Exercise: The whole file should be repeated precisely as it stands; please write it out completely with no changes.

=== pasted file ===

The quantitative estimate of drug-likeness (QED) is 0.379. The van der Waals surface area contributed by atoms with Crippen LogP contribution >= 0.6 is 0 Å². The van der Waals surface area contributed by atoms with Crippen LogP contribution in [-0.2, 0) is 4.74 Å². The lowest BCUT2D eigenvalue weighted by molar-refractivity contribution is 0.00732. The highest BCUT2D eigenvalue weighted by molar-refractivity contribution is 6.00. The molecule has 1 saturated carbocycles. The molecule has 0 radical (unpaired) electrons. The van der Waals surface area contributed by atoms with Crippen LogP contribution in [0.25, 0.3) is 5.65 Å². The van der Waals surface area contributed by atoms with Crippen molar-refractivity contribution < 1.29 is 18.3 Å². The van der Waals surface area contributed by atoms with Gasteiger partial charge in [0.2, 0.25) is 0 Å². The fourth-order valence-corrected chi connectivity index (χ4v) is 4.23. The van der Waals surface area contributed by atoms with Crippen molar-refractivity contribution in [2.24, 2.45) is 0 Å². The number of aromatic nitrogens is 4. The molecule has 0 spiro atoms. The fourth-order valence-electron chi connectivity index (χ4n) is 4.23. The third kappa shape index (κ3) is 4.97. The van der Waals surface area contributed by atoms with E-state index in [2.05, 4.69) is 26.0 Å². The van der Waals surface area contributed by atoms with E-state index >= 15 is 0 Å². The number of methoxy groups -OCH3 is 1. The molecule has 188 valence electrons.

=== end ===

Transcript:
The quantitative estimate of drug-likeness (QED) is 0.379. The van der Waals surface area contributed by atoms with Crippen LogP contribution >= 0.6 is 0 Å². The van der Waals surface area contributed by atoms with Crippen LogP contribution in [-0.2, 0) is 4.74 Å². The lowest BCUT2D eigenvalue weighted by molar-refractivity contribution is 0.00732. The highest BCUT2D eigenvalue weighted by molar-refractivity contribution is 6.00. The molecule has 1 saturated carbocycles. The molecule has 0 radical (unpaired) electrons. The van der Waals surface area contributed by atoms with Crippen LogP contribution in [0.25, 0.3) is 5.65 Å². The van der Waals surface area contributed by atoms with Crippen molar-refractivity contribution < 1.29 is 18.3 Å². The van der Waals surface area contributed by atoms with Gasteiger partial charge in [0.2, 0.25) is 0 Å². The fourth-order valence-corrected chi connectivity index (χ4v) is 4.23. The van der Waals surface area contributed by atoms with Crippen molar-refractivity contribution in [2.24, 2.45) is 0 Å². The number of aromatic nitrogens is 4. The molecule has 0 spiro atoms. The fourth-order valence-electron chi connectivity index (χ4n) is 4.23. The third kappa shape index (κ3) is 4.97. The van der Waals surface area contributed by atoms with E-state index in [2.05, 4.69) is 26.0 Å². The van der Waals surface area contributed by atoms with E-state index >= 15 is 0 Å². The number of methoxy groups -OCH3 is 1. The molecule has 188 valence electrons.